I mentioned earlier that I intended to keep an eye out for anything negative in the support and mebbes it is through red coloured specs but with only a couple of exceptions it was a reassuringly positive experience. The exceptions I spotted in the second half when I needed to nip down to the loo. Down there I saw a few people standing under the terrace having a beer, I know a couple of them from the pub where I watch United games and talking to them they said they were just along with a few mates for the carry on. It was clear that they are unlikely to be regulars at Broadhurst any time soon.

I make no apologies for this being yet another FC United love letter, as I said above I totally understand those who look at the club and have that “too good to be bloody true” feeling about it. What I would say is this, get along to a game, get along early, go to the Miner’s club, stand behind the goal and just go with it. You won’t have had a better matchday experience in many years, I promise, especially if your normal team of choice plays or has played in the Premiership.

Come enjoy “this thing of ours”

This is ours, we own it

This is ours, we own it

*The first British club to win the European Cup was, of course Glasgow Celtic….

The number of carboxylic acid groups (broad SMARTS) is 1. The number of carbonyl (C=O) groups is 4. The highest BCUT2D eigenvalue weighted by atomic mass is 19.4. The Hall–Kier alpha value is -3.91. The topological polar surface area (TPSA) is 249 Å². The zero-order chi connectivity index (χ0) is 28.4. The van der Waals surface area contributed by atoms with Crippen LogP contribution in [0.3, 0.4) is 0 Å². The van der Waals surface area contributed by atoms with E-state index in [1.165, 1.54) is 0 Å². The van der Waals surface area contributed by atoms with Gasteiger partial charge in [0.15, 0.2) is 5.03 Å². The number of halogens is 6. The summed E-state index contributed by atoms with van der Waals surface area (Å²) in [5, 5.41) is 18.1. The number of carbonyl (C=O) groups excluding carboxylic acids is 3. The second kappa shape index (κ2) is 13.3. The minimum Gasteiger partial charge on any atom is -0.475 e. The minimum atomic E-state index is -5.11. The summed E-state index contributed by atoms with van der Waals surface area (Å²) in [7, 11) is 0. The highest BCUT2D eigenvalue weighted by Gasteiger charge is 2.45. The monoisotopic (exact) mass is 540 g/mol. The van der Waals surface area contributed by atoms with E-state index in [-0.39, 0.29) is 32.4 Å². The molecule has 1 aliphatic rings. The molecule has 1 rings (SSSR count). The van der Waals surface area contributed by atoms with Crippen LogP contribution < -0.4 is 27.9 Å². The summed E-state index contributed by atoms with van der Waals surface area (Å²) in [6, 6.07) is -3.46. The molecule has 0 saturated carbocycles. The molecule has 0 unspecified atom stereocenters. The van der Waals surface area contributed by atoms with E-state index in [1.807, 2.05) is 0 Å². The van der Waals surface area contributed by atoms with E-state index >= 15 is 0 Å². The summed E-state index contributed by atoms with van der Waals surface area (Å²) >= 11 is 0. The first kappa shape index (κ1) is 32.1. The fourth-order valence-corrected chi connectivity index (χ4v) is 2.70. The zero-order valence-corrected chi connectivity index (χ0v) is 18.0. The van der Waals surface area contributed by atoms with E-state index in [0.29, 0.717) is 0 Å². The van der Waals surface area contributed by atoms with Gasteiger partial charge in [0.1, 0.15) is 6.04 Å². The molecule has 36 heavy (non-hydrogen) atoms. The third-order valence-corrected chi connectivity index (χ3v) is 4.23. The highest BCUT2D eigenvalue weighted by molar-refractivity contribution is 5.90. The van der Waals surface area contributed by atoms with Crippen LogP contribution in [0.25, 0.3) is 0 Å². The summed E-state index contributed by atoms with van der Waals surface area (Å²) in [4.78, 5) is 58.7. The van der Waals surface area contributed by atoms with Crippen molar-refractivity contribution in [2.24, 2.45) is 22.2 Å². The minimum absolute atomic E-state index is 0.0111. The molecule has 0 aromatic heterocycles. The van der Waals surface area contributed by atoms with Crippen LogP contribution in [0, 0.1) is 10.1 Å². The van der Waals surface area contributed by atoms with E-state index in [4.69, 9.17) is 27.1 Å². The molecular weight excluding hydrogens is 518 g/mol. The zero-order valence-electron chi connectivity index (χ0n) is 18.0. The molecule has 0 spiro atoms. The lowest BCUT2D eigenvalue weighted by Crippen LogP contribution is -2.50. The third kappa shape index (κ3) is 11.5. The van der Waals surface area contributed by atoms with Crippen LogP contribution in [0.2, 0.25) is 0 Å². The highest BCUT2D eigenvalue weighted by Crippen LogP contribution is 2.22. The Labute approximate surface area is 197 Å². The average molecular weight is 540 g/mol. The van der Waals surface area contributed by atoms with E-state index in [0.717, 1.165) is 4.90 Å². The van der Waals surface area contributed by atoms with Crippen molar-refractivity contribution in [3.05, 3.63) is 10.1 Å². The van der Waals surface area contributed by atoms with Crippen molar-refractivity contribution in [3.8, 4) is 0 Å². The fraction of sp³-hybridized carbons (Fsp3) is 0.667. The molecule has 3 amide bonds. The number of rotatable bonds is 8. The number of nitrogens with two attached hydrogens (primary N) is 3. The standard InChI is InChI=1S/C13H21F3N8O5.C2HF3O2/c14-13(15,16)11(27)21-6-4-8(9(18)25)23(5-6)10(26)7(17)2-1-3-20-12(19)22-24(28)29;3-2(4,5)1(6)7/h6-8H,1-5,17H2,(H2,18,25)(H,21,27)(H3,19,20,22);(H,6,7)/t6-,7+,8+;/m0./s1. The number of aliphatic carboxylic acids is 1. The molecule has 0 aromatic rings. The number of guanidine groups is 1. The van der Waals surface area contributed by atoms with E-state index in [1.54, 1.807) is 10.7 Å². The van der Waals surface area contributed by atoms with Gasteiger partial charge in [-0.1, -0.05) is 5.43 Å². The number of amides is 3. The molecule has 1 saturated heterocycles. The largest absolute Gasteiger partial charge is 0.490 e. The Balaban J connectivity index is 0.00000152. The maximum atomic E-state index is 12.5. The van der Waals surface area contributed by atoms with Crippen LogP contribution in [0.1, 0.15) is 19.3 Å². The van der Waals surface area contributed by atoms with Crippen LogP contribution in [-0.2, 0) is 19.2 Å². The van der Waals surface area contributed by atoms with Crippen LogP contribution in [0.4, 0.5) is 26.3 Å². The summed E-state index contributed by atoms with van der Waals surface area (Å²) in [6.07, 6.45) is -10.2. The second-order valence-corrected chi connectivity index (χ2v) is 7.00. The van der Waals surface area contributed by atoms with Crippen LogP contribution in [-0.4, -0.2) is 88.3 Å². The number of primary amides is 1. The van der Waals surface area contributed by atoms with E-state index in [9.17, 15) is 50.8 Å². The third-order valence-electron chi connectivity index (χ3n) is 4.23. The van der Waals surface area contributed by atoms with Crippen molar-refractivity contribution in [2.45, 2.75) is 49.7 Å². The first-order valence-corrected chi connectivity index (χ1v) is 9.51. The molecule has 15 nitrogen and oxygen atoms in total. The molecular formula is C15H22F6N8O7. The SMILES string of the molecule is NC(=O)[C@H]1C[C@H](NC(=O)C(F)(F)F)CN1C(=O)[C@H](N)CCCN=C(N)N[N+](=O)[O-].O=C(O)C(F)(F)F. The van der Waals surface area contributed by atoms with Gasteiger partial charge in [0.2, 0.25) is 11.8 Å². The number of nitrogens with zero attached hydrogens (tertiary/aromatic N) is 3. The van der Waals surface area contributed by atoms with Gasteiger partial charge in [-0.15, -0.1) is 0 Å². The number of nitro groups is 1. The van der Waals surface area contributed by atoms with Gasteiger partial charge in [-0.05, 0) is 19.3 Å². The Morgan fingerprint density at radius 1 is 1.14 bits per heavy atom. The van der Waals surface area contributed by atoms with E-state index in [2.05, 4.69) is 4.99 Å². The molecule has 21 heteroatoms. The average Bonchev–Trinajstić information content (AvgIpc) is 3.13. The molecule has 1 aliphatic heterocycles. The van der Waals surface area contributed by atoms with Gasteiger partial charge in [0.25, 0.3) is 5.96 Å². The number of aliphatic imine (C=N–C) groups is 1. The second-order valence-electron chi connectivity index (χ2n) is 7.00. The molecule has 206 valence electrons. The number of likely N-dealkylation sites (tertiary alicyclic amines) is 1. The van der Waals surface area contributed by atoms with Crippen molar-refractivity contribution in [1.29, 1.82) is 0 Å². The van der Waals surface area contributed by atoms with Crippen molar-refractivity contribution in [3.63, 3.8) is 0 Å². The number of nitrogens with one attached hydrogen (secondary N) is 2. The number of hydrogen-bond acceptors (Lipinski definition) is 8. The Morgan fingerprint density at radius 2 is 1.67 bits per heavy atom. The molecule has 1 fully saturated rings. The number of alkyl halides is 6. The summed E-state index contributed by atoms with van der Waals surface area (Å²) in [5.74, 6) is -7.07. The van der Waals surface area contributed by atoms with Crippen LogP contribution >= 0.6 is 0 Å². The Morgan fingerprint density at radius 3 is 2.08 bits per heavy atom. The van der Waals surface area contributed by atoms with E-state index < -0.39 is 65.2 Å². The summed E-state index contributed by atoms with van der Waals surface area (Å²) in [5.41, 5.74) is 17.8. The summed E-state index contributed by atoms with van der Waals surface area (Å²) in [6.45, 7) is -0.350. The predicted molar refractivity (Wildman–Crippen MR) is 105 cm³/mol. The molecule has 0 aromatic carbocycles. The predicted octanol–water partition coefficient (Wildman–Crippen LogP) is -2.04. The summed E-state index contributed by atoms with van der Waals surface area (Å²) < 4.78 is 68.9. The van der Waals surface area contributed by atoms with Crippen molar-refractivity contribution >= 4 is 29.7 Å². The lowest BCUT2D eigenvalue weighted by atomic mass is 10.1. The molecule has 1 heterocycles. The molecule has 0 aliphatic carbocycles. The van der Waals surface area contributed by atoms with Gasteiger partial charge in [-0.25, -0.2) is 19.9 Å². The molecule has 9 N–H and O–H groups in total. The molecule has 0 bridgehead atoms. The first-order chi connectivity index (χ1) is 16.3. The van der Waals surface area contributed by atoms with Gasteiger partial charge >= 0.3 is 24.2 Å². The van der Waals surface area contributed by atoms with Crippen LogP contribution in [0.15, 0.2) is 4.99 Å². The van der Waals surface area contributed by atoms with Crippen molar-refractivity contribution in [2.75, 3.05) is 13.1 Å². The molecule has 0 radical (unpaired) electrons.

About juanmanandhisdug

Used to live in Barcelona, now in Chorlton... It's not *that*bad
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1 Response to It doesn’t have to be this way….

  1. Stu says:

    Enjoyed your recent FC blogs Jim, and as a regular for past 2 years I recognise the feelings that were re-awakened in you from your 1980s match-going experience. I’m a Red, always will be, but haven’t paid into Old Trafford since 2005. My Mrs is a Blue, but the idea of being able to take our lad (9) to a PL game is preposterous due to the planning and costs involved. We all come together under the FC United banner and share a tiny part of a thrilling journey. I just make sure I don’t sing any anti-City songs on the terrace and we’re fine!

    Roll on next season, and I may see you at Broadhurst. All the best, Stu.